The average American moves 11 times in their life. Depending on which stage of life you are at, that could mean you're either planning to move in the next few years or that you're settled in for the foreseeable future.
Only you know which is true. Do you have a young and growing family that can barely fit in the house you have? Are your kids heading off to college soon, leaving you as an empty-nester in the next few years?
If you're planning on selling your home within the next few years, then maybe it's better to lease solar panels or go with a PPA. Otherwise you'll be either taking on a lot of debt or laying out a lot of cash that you might need to put towards your next home purchase. All to purchase panels for someone else.
While it's likely you'll still see a return on investment because you'll get a better price when you sell your home, the hit to your cash reserves or to your debt-to-income ratio may affect your ability to finance your next home purchase.
What is Your Tax Situation?
Disclaimer: This is the point where the lawyers make me say that I am not your tax advisor. I am neither certified nor qualified to give you tax advice. Speak to your tax professional for advice on your own situation.
With that said, your tax situation will affect whether it's better to lease or buy your solar system. While it's true that you are able to reduce your federal tax liability through the Federal Investment Tax Credit, that is dependent on how much of a tax liability to actually have.
If you're retired, for example, and don't pay much in the way of taxes, those tax credits might not be of much use to you.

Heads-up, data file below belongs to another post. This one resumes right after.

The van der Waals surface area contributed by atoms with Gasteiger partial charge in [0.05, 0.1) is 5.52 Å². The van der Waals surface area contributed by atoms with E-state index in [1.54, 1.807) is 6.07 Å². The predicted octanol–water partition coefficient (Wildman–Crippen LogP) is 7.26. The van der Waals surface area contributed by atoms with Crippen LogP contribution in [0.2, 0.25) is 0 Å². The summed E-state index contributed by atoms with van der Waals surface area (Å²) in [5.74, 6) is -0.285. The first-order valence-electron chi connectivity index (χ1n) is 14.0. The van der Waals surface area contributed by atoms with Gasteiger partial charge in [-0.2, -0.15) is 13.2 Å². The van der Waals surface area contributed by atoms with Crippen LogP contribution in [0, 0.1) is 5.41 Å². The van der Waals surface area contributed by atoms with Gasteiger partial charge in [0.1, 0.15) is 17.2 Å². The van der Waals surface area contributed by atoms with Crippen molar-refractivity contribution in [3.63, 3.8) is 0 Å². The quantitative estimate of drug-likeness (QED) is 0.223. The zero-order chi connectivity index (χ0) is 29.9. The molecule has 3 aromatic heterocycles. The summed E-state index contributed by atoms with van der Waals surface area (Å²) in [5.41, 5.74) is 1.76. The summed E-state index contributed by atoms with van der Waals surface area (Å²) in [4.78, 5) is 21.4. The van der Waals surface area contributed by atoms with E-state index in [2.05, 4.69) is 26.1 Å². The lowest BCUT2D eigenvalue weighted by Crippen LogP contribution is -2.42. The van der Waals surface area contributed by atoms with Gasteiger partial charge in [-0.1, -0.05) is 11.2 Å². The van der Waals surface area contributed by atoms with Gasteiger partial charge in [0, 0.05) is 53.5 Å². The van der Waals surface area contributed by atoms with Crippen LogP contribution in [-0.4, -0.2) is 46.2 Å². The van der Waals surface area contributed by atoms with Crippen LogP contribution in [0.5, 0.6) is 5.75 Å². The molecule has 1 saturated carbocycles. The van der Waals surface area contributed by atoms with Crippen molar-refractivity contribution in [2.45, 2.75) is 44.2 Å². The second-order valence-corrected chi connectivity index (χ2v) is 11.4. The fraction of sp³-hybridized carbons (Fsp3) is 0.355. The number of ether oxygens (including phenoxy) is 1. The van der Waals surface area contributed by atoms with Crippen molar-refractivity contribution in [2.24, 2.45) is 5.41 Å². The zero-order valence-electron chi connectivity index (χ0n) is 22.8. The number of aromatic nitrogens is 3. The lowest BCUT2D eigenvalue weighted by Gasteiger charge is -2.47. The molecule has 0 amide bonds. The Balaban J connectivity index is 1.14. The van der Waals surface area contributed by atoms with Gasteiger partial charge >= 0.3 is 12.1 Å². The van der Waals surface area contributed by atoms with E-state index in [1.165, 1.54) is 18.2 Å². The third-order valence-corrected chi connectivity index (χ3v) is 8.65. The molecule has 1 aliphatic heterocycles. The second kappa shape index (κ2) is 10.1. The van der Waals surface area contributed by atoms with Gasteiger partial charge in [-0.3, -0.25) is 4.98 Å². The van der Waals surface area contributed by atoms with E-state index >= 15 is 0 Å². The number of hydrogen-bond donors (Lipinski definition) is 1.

Again, it's important to speak with a tax professional about this stuff, rather than rely on an article by some guy on the internet.
How Many Sun Hours Do You Get?
Sun hours is the industry standard unit for measuring how much sun your property actually gets. It's a critical metric in determining whether buying or leasing solar panels is the best way to go.
That's because sun hours will determine the size of solar energy system you need, and system size naturally determines system cost.
All other factors being equal, a home that averages 1100 sun hours requires fewer panels to meet its electric needs than one that averages 700 sun hours. It could be the difference between a huge solar system costing $60,000 or a more more modestly-sized one costing $30,000.
That kind of price differential might put the cost of buying solar panels out of reach and make a solar lease or a PPA more attractive.
How Much Electricity Do You Use and Plan To Use?
Just like sun hours, your own electricity usage will have an impact on the size of system you need. If you live alone and only use 400 kWh a month, a relatively small system would be sufficient to meet you needs.
If your average utility bill is $400 a month, you're going to need a bigger system, which might make buying solar panels a more expensive, less attractive option.